Reading the examples for table design I've come across a question associated with the document partitioned index, specifically what is typically chosen as the BinId or maybe more appropriately what factors should influence what is chosen as the BinId and what impact do they have?
Often it'll be a hash of the document mod the number of bins you're using. The hash should be "good" in the sense that it uniquely identifies the document. It can be as simple as some unique field in the document or just a hash (like murmur) of the whole document.
On Saturday, February 6, 2016, Jamie Johnson <[EMAIL PROTECTED]> wrote:
You can get *really* fancy if you have lots of ingesters and lots of servers, include some attribute in the data you're hashing to control how many servers a given client will need to write to for some batch of documents. This is probably overkill for most setups though.
Guava provides a decent murmur3 implementation which will be much faster than your run-of-the-mill MD5 for generating the hash (which you'll mod by the max number of bins).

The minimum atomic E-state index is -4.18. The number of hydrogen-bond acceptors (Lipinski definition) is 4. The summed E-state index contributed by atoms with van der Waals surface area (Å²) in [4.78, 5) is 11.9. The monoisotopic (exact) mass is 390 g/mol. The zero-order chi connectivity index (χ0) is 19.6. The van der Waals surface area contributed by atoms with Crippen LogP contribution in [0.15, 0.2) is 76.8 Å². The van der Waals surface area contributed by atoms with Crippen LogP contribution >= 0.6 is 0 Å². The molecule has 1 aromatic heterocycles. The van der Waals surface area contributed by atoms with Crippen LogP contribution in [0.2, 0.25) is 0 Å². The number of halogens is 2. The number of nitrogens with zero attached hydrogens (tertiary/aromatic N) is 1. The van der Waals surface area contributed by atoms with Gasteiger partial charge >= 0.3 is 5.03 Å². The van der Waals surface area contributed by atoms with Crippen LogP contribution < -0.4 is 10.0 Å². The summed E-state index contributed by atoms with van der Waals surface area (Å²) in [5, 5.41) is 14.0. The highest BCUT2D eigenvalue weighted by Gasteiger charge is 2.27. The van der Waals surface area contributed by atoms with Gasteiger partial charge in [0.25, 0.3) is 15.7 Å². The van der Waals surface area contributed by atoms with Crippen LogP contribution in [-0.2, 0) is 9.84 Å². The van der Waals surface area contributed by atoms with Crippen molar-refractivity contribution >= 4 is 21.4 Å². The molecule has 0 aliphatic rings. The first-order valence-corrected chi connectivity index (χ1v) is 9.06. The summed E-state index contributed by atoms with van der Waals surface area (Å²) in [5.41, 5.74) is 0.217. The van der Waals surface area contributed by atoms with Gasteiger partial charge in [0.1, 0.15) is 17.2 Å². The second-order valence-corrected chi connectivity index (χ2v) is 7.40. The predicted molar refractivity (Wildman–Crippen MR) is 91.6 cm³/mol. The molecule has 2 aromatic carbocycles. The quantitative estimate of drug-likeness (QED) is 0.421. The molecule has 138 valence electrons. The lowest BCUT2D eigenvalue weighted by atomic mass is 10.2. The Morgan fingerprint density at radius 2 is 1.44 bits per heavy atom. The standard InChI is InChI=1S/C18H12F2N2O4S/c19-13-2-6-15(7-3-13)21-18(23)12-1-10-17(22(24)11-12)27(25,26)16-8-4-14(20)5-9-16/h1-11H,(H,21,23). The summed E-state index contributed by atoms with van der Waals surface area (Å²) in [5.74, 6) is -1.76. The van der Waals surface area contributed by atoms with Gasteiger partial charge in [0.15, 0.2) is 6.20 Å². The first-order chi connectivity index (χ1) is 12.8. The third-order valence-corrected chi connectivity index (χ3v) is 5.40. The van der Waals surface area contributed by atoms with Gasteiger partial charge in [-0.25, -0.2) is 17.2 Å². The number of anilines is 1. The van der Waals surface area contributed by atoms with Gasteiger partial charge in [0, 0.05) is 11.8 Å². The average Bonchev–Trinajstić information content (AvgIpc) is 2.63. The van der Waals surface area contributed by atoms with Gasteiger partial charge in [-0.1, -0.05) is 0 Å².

Thanks guys. I was also looking at some of the examples and saw the event store, I like the idea of including time as a prefix to the binning to limit the number of servers that need to be hit for time bound queries. Without something like this queries end up having to hit all tablets right? It's not always a full table scan since the iterators can bail on a row part way through but still needs to hit every row to some extent right?
I also was looking at the wiki example but wasn't able to find a good description of how all the tables are used, does anything more exist? On Feb 6, 2016 2:20 PM, "Josh Elser" <[EMAIL PROTECTED]> wrote:
For the wikisearch schemas, the general idea is that the inverted index tables can prune your row space for some terms. This way, you can know the exact rows you have to search in the sharded table to get good parallelism without a full-table scan.